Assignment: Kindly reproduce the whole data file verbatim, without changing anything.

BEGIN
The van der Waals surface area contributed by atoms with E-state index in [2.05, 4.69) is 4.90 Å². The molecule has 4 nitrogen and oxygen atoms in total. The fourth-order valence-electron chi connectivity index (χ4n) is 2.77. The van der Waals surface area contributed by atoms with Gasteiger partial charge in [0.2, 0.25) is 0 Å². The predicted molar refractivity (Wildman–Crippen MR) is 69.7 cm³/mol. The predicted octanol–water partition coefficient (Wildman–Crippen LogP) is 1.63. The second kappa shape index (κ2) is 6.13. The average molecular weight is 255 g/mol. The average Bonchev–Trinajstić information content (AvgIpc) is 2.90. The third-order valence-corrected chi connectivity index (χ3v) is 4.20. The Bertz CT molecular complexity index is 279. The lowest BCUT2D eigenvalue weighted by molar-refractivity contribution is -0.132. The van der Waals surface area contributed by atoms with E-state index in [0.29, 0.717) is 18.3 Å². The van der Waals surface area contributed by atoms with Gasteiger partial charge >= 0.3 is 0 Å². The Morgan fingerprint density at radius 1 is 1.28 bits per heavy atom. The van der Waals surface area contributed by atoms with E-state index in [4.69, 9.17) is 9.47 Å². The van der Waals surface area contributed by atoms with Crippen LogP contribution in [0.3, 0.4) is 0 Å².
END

The van der Waals surface area contributed by atoms with E-state index in [2.05, 4.69) is 4.90 Å². The molecule has 4 nitrogen and oxygen atoms in total. The fourth-order valence-electron chi connectivity index (χ4n) is 2.77. The van der Waals surface area contributed by atoms with Gasteiger partial charge in [0.2, 0.25) is 0 Å². The predicted molar refractivity (Wildman–Crippen MR) is 69.7 cm³/mol. The predicted octanol–water partition coefficient (Wildman–Crippen LogP) is 1.63. The second kappa shape index (κ2) is 6.13. The average molecular weight is 255 g/mol. The average Bonchev–Trinajstić information content (AvgIpc) is 2.90. The third-order valence-corrected chi connectivity index (χ3v) is 4.20. The Bertz CT molecular complexity index is 279. The lowest BCUT2D eigenvalue weighted by molar-refractivity contribution is -0.132. The van der Waals surface area contributed by atoms with E-state index in [0.29, 0.717) is 18.3 Å². The van der Waals surface area contributed by atoms with Gasteiger partial charge >= 0.3 is 0 Å². The Morgan fingerprint density at radius 1 is 1.28 bits per heavy atom. The van der Waals surface area contributed by atoms with E-state index in [4.69, 9.17) is 9.47 Å². The van der Waals surface area contributed by atoms with Crippen LogP contribution in [0.3, 0.4) is 0 Å².